Tag Archives: Lehman Brothers

Yes, You Can Get a 10% Investment Return

Last week marked the 10th anniversary of the Lehman Brothers bankruptcy on October 15th, 2008. That was the straw that broke the camel’s back and what caused massive selloffs in investments of all kinds and the unofficial start of the financial meltdown from Wall Street to home owners. Eventually, it ended up wiping out three trillion dollars of wealth. Of the biggest investment firms failing kind of made the meltdown official.

At this depth of the meltdown, vast numbers of investors took their money out of the market. Yet, if you had invested in the Standard and Poor 500 – which is a basket of the largest 500 corporations, on the day before Lehman Brothers went bankrupt, you would today have a return of 11% per year for the last decade.

I talk about investing, in basic terms, a couple of times a year, and it never fails that I get two or three emails that using a 10% return isn’t reasonable. Or the question is where to get that kind of return. Well – here is proof once again. At the worst day since the great depression, it once again paid to invest and not pull your saving out. Yes, an 11% average annual return for the last decade. THAT is a long enough time period to be a fair measurement. If you want to go back over 50 years, the S&P return is still over 10%.

Do the research for five minutes and your own due diligence, but anyone under age 40 or so doesn’t need complex investing advice. They’re 20 or more years from retirement and can ride out three or four more cycles. Nothing could be better for someone in their 20s than to have their money in the S&P. It’s diversified because it’s 500 companies around the globe, it doesn’t need management fees or a broker and has a 50 plus year proven track record. I’m not sure what else anyone would need.

By the way, for anyone older than their 40s, a so-called 60-40 portfolio of 60% stocks and 40% bonds bought the day before the great meltdown would have been an 8% return on this 10th anniversary.

Time heals all investments. When the market corrects, lots of people panic, instead of seeing it as a temporary setback that has more upside than downside. No, you won’t more than maybe 5% this year. No, you won’t be down like you were in 2008, or up more than 25% as was the case a couple of years ago. If you’re not invested for the longer term of more than five years – stay away. If you’re needing to be up on a weekly basis – stay away. For the rest of the world, set it and forget it. Don’t even open your statements more than once a years. You’ll be happy you did….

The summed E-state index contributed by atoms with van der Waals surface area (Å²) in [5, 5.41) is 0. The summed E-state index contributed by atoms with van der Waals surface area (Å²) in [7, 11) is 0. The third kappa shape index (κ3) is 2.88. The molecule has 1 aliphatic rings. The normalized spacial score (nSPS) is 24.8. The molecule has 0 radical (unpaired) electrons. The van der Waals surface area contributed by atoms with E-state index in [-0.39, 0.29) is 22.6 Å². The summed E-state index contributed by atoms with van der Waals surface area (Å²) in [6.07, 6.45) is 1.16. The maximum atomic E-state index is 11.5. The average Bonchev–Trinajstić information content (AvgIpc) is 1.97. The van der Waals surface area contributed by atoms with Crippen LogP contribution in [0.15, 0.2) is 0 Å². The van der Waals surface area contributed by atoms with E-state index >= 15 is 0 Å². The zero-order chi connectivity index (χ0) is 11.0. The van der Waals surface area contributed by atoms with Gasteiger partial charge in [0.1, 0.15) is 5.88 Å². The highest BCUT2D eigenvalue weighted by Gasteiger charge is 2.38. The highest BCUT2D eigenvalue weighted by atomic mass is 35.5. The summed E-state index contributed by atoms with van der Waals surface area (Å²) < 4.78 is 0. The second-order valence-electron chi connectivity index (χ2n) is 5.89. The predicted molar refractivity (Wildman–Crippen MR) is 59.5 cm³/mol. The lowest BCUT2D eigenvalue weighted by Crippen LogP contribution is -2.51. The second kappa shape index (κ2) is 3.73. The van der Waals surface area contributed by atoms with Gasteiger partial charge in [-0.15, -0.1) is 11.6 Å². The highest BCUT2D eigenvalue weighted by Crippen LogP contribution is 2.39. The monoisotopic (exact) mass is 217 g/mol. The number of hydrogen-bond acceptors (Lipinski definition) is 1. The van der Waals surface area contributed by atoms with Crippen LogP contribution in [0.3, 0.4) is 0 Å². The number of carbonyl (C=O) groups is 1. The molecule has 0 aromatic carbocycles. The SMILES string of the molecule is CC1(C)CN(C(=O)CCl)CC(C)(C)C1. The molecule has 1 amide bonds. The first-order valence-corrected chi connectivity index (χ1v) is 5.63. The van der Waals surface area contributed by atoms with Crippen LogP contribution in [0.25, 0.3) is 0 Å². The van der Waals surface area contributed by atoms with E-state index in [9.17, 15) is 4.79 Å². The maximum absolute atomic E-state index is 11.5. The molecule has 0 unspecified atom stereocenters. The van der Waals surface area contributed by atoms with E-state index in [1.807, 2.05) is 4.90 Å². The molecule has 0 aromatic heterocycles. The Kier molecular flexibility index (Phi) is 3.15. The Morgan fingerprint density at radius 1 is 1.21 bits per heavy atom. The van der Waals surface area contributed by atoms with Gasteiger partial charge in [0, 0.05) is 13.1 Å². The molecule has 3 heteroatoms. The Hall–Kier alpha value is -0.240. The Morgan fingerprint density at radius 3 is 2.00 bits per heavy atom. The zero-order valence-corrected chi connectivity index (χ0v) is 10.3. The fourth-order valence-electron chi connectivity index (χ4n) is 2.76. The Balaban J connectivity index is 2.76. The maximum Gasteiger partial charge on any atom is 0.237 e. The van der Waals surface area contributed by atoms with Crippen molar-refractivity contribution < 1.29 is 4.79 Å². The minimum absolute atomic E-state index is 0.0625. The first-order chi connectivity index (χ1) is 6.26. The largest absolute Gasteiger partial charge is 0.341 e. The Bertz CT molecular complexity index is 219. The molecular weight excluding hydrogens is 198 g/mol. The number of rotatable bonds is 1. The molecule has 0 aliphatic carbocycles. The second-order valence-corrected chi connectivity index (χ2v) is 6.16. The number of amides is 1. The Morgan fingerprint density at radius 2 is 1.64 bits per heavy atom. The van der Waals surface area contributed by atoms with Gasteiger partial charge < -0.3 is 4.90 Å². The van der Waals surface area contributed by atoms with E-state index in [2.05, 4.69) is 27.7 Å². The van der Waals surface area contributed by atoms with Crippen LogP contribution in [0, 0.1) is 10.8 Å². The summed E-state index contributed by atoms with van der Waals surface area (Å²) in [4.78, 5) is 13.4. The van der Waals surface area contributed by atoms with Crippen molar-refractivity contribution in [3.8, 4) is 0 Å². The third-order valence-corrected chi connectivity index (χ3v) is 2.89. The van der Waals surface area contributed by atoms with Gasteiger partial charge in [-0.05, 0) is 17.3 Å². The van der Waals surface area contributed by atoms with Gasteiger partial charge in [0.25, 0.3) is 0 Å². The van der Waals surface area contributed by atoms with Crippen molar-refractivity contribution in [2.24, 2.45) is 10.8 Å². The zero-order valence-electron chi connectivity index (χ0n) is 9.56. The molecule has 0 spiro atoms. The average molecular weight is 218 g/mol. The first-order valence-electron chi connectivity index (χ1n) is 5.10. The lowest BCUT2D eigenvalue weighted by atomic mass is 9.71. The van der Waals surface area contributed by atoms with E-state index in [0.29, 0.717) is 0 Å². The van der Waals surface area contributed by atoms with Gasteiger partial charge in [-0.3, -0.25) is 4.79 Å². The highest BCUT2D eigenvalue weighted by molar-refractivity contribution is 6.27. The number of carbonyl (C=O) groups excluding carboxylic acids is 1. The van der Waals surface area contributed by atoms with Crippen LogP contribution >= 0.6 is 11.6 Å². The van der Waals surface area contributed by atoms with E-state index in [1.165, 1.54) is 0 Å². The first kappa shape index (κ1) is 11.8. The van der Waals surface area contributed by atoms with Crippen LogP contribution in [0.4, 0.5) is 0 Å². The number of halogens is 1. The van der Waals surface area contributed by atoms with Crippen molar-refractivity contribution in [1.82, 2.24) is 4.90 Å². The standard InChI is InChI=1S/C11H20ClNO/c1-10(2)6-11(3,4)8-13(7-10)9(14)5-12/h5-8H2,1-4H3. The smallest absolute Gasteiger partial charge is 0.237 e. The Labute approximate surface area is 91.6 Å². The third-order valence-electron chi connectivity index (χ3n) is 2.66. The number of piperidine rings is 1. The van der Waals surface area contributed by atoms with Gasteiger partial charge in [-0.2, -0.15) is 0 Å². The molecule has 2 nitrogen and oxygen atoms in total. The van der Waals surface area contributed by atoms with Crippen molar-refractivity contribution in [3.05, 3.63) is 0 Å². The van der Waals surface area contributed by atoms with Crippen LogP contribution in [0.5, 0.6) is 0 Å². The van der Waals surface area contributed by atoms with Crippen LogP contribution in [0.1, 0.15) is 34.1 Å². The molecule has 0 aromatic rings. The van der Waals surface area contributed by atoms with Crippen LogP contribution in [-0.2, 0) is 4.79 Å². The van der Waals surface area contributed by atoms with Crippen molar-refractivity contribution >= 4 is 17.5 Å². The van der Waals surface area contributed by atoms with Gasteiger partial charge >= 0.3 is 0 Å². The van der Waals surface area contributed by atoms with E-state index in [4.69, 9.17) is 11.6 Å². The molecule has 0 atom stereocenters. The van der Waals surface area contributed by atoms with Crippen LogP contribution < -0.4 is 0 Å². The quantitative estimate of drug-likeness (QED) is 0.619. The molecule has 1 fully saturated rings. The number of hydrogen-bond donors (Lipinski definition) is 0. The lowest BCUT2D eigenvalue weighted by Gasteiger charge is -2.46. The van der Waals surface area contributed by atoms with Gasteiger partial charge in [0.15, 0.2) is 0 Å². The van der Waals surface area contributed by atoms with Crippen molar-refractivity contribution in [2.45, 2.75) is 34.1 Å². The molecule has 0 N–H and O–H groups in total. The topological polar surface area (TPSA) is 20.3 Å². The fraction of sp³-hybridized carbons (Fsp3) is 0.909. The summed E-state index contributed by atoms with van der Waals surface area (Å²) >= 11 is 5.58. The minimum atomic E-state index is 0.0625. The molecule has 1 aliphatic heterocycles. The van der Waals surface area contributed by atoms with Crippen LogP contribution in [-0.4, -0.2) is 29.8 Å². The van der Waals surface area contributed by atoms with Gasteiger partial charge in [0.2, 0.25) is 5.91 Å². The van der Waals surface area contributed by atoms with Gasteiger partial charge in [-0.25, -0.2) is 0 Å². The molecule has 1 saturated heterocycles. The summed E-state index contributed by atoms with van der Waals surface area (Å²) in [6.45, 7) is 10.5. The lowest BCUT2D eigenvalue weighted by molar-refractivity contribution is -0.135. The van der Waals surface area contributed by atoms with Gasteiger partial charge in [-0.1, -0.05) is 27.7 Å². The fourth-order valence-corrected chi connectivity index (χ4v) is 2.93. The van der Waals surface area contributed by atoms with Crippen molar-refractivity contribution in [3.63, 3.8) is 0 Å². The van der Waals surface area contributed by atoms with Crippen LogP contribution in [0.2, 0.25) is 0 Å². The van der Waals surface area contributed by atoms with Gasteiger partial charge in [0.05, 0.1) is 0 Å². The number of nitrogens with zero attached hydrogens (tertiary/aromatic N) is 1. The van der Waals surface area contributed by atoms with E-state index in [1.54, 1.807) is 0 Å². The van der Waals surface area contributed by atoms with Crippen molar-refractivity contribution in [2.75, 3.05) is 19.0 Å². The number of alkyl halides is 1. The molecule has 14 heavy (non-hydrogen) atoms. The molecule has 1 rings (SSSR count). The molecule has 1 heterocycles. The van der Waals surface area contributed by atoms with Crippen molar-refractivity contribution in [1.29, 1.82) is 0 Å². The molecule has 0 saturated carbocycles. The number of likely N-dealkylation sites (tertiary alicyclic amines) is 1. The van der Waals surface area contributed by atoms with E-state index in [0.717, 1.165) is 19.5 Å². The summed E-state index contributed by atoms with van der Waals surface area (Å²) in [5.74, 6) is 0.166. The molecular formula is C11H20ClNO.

What The Heck Happened On Wall Street This Week?

In the months to come it’s likely this past Monday will be called Black Monday on Wall Street. Where do I start with the big three stories of the day.

But first things first: I wish I had five more minutes to give you a brief history of how we got here, because it affects us Canadians in huge numbers of ways.

Suffice it to say that in Canada, banks hold mortgages on their own books and keep them in-house. In the U.S. they’re packaged and sold in blocks called Collateralized Debt Obligations, or CDOs. They’re all pieces of thousands of mortgages, good stuff, bad loans, subprime and kinky ones all put through a blender and packed nice and neat. Everybody wanted them and nobody could get enough on their books for years.

The huge investment firms were making billions in fees gathering them, packaging them and re-selling these CDOs. It turns out that they started to fall in love with the product they were selling. First, they put a ton into their own accounts, because it was a great return. When things slowly started going sour and they didn’t want to admit it and to keep making the market think everything was just fine, they got stuck with billons more they couldn’t sell.

Now back to Monday: First was the huge and well established investment firm Lehman Brothers filing for bankruptcy. They were done in, or finally dragged under, by over $60 billion of bad mortgage loans on their portfolio. And, gee – their CEO got $22 million in pay just this past year. Nice money for guiding his company into bankruptcy…

Then came the announced sale of Merrill Lynch to Bank of America. Same story in a way, since Bank of America is buying the firm in an all-stock deal. That’s kind of like me buying your house for no cash, but only paying off your credit card bills.

Lastly was the insurance giant AIG filing for re-organization. It’s not that the insurance business is bad. It’s just that AIG invested their clients’ premiums in mortgage loan portfolios, instead of GICs, because they were getting a better return. Lesson number 780 for all of us: If you want a higher return you have to take a higher risk!

And a month ago, we were told that the worst was behind us. Yea, right. Banks and investment firms are the oxygen of the economy and this isn’t helping.

Added to the Monday list is the government takeover of Fannie Mae and Freddie Mac last week who hold over $5 TRILLION of mortgage loans. There isn’t really a Canadian equivalent unless you kind of think of CMHC holding half of all Canadian mortgages on their books!

Until home values stabilize we can keep using the quote from Lily Tomlin: Things are going to get a lot worse before they get worse.